In first year, online wagering falls short of N.J. expectations

Online gambling has not generated as much revenue for New Jersey as the Christie administration expected.

The administration anticipated a $160 million increase in casino tax revenue this fiscal year — with most of it coming from legalized Internet betting that began in November.

That increase is now projected to be just $34 million, said New Jersey state Treasurer Andrew Eristoff during a legislative budget hearing Wednesday.

“Despite a very promising start with almost 200,000 new patron accounts established through January, the introduction of online gaming was somewhat delayed and has only just begun to lift overall casino gaming activity,” he said.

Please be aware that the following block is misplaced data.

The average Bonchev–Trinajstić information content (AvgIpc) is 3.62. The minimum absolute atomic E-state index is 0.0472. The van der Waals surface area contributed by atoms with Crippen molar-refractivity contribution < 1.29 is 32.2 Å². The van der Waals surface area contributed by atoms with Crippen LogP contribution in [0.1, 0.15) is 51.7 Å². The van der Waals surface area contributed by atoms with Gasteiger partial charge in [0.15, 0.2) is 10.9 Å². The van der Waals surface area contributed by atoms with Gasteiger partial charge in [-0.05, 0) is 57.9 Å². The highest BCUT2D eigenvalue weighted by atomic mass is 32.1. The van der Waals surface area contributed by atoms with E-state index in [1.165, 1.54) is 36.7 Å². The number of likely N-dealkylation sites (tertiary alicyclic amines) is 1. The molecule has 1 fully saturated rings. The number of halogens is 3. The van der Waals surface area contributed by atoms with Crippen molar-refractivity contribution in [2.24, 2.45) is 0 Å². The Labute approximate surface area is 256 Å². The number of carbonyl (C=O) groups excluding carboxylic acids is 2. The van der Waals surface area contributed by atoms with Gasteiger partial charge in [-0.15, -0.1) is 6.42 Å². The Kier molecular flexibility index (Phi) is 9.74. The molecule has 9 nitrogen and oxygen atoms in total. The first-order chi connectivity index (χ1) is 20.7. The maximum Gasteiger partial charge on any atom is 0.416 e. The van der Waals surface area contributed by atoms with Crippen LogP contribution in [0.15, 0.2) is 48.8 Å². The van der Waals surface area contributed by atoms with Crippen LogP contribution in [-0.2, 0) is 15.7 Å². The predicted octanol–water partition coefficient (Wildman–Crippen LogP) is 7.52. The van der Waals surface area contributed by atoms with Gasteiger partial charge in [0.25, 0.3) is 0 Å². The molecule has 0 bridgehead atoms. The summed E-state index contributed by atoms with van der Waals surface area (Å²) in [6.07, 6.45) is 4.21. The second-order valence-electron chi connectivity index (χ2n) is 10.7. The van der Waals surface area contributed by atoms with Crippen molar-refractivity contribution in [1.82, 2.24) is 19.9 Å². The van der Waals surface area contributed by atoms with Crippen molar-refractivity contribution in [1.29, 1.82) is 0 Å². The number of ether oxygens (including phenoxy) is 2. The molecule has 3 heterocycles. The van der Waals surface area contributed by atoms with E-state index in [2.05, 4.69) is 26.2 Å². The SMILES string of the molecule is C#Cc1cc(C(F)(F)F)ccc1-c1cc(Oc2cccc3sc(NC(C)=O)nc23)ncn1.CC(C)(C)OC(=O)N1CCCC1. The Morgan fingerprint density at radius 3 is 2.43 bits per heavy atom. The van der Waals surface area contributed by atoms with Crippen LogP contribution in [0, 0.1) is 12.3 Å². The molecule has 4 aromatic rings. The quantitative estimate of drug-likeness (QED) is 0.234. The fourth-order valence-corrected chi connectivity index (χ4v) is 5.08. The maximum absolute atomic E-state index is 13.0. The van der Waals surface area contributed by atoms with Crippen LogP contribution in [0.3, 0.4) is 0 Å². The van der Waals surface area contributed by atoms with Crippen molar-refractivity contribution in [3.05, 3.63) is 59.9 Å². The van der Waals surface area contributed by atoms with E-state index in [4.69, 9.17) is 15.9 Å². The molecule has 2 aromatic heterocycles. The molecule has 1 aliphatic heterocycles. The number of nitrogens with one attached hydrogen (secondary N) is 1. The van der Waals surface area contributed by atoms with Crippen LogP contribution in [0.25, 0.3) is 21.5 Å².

But Eristoff said he remains bullish that Internet wagering revenue will continue to improve as more people set up accounts.

The administration’s new budget proposal projects a $54 million increase in state tax revenue from casinos in the next fiscal year that begins in July.

That sounds like a more realistic estimate, said Sen. Ray Lesniak who sponsored the legislation that allowed online gaming.

“I would even give it a bigger boost if Poker Stars qualifies for a license because they’re the biggest company out there that has not yet been granted a license,” said Lesniak, D-Union.

“This business is going to grow, it’s going to evolve, and we still have a possibility of hooking up with other states,” he said.

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